Scientists have announced an ambitious goal to 'cure' 60 young children born with HIV.
A team in Boston announced that the first baby born with the virus had been "functionally cured" of the disease in March 2013.
The same team of scientists in Boston said on Wednesday that a second baby to receive the ground-breaking treatment had now been declared "HIV negative" -- and that the next step is to extend the treatment to 50 other children.
The new technique involves administering an aggressive series of antiretrovirals (ZT, 3TC, and nevirapine) to the baby in the first 48 hours of its life.
The years-long study will track how the 60 selected babies develop over their early lives, and the extent to which the treatment can be considered a long-term cure.
The team itself is reluctant to use the term "cured", however, instead using "HIV negative" and "remission", as the children affected still have to take antiretroviral drugs after the treatment.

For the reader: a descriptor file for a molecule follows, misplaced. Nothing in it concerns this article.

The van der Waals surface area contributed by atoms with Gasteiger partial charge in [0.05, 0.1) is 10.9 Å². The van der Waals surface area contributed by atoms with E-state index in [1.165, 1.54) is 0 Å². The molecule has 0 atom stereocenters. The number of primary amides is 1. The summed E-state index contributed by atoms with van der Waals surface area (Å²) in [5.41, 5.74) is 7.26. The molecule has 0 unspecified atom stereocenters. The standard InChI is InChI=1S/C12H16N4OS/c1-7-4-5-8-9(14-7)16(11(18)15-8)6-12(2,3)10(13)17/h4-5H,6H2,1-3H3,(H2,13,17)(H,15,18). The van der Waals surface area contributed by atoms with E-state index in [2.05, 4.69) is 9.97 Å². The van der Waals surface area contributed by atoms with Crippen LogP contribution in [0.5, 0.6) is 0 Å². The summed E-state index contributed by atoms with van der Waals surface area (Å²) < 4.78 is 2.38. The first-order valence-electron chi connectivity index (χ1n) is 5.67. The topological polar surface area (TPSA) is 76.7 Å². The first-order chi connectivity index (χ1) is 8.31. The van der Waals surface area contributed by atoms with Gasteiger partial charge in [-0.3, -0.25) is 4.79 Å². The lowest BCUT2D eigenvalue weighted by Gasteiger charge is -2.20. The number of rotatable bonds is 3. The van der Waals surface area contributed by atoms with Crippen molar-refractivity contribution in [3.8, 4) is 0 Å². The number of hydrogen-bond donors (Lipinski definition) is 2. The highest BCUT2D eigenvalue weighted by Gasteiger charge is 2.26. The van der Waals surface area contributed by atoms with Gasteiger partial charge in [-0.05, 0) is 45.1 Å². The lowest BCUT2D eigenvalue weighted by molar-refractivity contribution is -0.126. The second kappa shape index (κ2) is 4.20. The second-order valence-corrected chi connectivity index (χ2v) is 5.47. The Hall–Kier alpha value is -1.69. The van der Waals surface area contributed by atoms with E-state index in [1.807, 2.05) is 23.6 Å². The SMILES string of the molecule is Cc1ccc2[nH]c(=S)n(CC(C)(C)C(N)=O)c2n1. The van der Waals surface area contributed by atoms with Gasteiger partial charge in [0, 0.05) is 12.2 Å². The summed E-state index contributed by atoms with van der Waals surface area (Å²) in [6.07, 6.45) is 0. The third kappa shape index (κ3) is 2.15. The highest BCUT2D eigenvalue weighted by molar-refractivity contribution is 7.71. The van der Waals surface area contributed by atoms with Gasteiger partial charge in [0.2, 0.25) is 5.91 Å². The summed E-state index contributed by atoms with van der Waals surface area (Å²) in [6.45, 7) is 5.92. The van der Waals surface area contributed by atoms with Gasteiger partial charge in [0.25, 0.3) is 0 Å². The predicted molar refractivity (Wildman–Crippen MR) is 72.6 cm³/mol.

Regardless, the impact could be monumental: more than 250,000 children are born with the virus that causes AIDS every year, though the vast majority are not born in the US where the study will be conducted, as drugs already exist to stop HIV positive mothers passing the virus onto their children.
And every sign is that the treatment works. The child scientists said had been cured at the Conference on Retroviruses and Opportunistic Infections last year is still free of the virus, nine months on.